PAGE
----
There is a wide variety of annual and perenial plants in the phlox genus ranging from tall bushes to short ground cover plants.  The phlox in our garden, phlox paniculata is a volunteer that has spread along the berm providing a nice colourful border plant.  Native to North America it will grow in part shade to full sun, grows 90-180 cm (3-6 ft) high, blooms from spring to summer and it's fragrant flowers attract butterflies, hummingbirds and bees.

 





                                      Plum Tree

     There are literally hundreds of varieties of plums (Prunus Domestica) available to grow including dwarf varieties.  In our garden we have two Greengage trees and a Santa Rosa tree (I think).  Plums like rich, moist well drained loam or clay loam with full sun and can be grown to hardiness zone 4.  Their fragrant spring blossoms are a favourite of bees and because of the sheer number of blossoms this is a primary spring pollen source.






                                          Poppy

        Poppies(Papaveraceae)are native to North America, Europe and Asia and come in a wide range of colours.  They grow 30-60 cm (12-24 inches) high, prefer partial to full sun, well drained slightly dry soil and will self seed.  There are annual and perennial varieties that should be divided every 5 years to keep vigorous.  They are hardy to zone 2 if protected in winter with straw or consistent snow cover.  






                                     Raspberry

     The raspberry (Rubus) or hindberry comes in a variety of colours and  blossom times.  The plant likes full sun, acidic soil and can be grown in hardiness zones 3-9.  Raspberries self propogate using basal shoots (suckers).  In our garden we have 3 or 4 varieties including an orange variety and a double or ever bearing which will produce in early summer and again in the fall.  This plant is a major food source for our bees from May to June.









                                   Rhododendron

      There are over 28,000 cultivars of Rhododendron including the subgenera of azalea.  The shrub usually grows in height from 2-20 ft (.7-6 metres) and can be pruned to grow as a tree.  This plant is known for it's beautiful, large showy flowers in spring to early summer that attract most of the pollinators.  The Rhododendron likes acidic soil, will tolerate shade and is the national flower of Nepal.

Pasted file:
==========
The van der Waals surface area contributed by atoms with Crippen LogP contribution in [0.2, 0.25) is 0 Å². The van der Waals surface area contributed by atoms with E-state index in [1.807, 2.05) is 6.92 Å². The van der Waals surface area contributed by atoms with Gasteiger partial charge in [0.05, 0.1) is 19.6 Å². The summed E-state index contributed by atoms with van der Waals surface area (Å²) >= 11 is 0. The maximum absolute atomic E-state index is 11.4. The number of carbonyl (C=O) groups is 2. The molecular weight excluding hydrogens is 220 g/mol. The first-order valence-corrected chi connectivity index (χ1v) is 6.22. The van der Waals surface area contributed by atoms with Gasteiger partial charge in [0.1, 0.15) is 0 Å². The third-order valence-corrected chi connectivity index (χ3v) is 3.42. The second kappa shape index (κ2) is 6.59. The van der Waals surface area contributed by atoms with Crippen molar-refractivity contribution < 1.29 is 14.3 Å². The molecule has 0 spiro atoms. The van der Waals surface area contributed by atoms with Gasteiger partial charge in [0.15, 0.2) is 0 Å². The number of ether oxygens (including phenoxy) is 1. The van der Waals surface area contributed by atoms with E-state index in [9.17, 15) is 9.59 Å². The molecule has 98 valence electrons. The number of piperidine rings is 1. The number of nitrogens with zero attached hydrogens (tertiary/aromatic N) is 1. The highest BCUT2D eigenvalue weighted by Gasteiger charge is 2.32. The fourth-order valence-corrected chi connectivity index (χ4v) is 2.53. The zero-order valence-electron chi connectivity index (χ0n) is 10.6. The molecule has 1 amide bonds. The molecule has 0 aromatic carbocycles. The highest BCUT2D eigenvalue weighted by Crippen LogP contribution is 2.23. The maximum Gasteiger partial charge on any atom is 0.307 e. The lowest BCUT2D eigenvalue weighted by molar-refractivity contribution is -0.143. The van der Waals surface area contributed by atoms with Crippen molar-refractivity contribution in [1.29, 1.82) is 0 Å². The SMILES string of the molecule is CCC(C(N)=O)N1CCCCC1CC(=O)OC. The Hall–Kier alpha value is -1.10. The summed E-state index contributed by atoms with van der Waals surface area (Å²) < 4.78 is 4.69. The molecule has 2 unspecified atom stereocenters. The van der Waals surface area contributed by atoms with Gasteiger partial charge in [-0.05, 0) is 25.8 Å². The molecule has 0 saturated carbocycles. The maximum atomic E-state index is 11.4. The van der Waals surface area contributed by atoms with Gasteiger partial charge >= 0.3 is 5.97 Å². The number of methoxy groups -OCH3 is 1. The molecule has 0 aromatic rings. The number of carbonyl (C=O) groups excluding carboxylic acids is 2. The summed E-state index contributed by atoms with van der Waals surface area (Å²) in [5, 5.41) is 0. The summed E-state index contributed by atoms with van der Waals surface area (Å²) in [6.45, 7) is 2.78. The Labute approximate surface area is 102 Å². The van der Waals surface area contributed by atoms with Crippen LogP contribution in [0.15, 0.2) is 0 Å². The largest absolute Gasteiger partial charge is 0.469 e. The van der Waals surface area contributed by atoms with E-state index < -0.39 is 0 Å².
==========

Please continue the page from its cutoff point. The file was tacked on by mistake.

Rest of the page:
Rose (Wild)

      There are a wide variety of wild, native roses that grow throughout the world with a wide range of colours.  Most are perennial shrubs and produce single, fragrant flowers with accessible stamens.  The key to providing good "Bee Plants" is easily accessible pollen and nectar.  I have a beautiful, fragrant yellow hybrid rose which is never visited by the pollinators because the petal structure complexity makes access to the inner stamen difficult.  In our garden the most prolific native rose is the Nootka (Rosa Nutkana) which grows in coastal areas from Alaska to California.  This perennial shrub will usually grow in thickets to 3 metres (10 ft) providing habitat and food for birds and small wildlife including bees.  This plant needs sun but will tolerate shade and blooms in late spring to early summer.






                                   Rudbeckia

      The Rudbekia, commonly referred to as coneflower or black-eyed susan is native to North America with varieties growing from .5 to 3 metres (2-10 ft) tall.  The common commercially grown Rudbekia grows 3-4 ft (90-120 cm) in height, likes full sun, slightly acidic soil, is drought tolerant and can be grown in hardiness zones 4-10.  The bloom time is late summer to early fall and the flowers attract bees, butterflies and birds.


     

                                                               Russian Vine

     Russian Vine (Fallopia baldschuanica) also know as mile-a-minute vine flowers for us in Rose-Marie's garden in September and is very popular with the bees but not so with some gardeners.  It is a relative of Japanese Knotweed and both are easy to grow and hard to kill.  They can grow 4 mts (13 ft) a year and are grown to hide eyesores like buildings or walls.  Although it is controllable by heavy pruning each year it will send out underground runners (roots) so plant with caution.  The benefit to bees is the mass of late season flowers.